Tuesday, March 17, 2020

3/17/20: Book Review: The Wright Brothers by David McCullough

Two-time winner of the Pulitzer Prize David McCullough tells the fascinating story of the determined brothers who overcame a lack of education (neither attended college) and lack of money, taught the world how to fly: Wilbur and Orville Wright.

On December 17, 1903, at Kitty Hawk, North Carolina, Wilbur and Orville Wright's Wright Flyer became the first powered, heavier-than-air machine to achieve controlled, sustained flight with a pilot aboard, thus creating  The Age of Flight. How did they do it? And why? David McCullough tells the extraordinary story of the two brothers who changed the world. 

Sons of an itinerant preacher and a mother who died young, Wilbur and Orville Wright grew up on a small side street in Dayton, Ohio, in a house that lacked indoor plumbing and electricity but was filled with books and a love of learning. The brothers ran a bicycle shop that allowed them to earn enough money to pursue their mission in life: flight. In the 1890s flying was beginning to advance beyond the glider stage, but there were major technical challenges the Wrights were determined to solve. They traveled to North Carolina's remote Outer Banks to test their plane because there they found three indispensable conditions: constant winds, soft surfaces for landings, and privacy.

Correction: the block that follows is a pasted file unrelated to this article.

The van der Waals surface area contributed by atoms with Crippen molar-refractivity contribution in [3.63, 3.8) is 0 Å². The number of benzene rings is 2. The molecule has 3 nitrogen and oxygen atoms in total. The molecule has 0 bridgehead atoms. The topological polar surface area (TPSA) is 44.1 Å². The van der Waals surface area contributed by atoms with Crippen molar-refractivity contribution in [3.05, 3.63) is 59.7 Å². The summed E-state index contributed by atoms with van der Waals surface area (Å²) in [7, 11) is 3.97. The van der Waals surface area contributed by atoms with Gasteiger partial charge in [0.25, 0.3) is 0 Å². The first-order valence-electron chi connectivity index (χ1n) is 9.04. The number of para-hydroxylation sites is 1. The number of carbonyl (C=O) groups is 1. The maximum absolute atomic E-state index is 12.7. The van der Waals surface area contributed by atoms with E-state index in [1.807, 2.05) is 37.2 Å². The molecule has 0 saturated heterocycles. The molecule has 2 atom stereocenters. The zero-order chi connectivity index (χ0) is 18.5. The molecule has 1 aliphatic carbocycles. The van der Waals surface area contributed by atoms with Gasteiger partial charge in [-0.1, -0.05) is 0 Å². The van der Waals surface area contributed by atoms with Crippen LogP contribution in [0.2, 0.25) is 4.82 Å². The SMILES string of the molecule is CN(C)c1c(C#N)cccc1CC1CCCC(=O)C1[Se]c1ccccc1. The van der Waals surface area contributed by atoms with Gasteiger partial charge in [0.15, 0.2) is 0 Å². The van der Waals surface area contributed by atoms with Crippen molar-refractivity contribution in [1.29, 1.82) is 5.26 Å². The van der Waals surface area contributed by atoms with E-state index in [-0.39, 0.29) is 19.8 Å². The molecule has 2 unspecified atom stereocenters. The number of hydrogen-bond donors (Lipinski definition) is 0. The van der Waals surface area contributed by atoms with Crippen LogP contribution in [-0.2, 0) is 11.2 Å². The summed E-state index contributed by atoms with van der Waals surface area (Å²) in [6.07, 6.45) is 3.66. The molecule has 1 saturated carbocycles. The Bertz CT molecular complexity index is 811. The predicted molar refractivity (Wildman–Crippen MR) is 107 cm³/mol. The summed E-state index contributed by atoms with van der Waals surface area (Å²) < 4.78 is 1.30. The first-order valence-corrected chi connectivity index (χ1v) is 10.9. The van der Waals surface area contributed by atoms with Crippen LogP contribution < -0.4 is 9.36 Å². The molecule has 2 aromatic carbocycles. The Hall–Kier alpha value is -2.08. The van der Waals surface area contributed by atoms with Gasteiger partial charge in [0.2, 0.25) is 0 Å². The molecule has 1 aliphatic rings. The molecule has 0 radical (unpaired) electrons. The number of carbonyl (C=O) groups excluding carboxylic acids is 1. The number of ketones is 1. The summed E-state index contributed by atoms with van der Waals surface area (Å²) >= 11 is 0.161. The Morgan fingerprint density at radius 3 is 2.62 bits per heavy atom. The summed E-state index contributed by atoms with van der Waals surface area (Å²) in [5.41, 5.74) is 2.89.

Flying proved dangerous; the Wrights risked their lives every time they flew in the years that followed. Orville nearly died in a crash in 1908 but was nursed back to health by his sister, Katharine - an unsung and important part of the brothers' success and of McCullough's book. Despite their achievement the Wrights could not convince the US government to take an interest in their plane until after they demonstrated its success in France, where the government instantly understood the importance of their achievement. Now, in this revelatory book, historian David McCullough draws on nearly 1,000 letters of family correspondence plus diaries, notebooks, and family scrapbooks in the Library of Congress to tell the full story of the Wright brothers and their heroic achievement.

Wilbur and Orville were two of the key architects who molded our modern civilization. I found their story fascinating, and also marveled at their quiet, unpretentious natures. The book not only describes their momentous achievements, but also describes in detail their lives, habits, personalities. David McCullough is a master at presenting history as a fresh and exciting experience. 

1 comment:

Alan Scott said...

I read his book "The Johnstown Flood" and enjoyed it very much. I can imagine this one is just as good.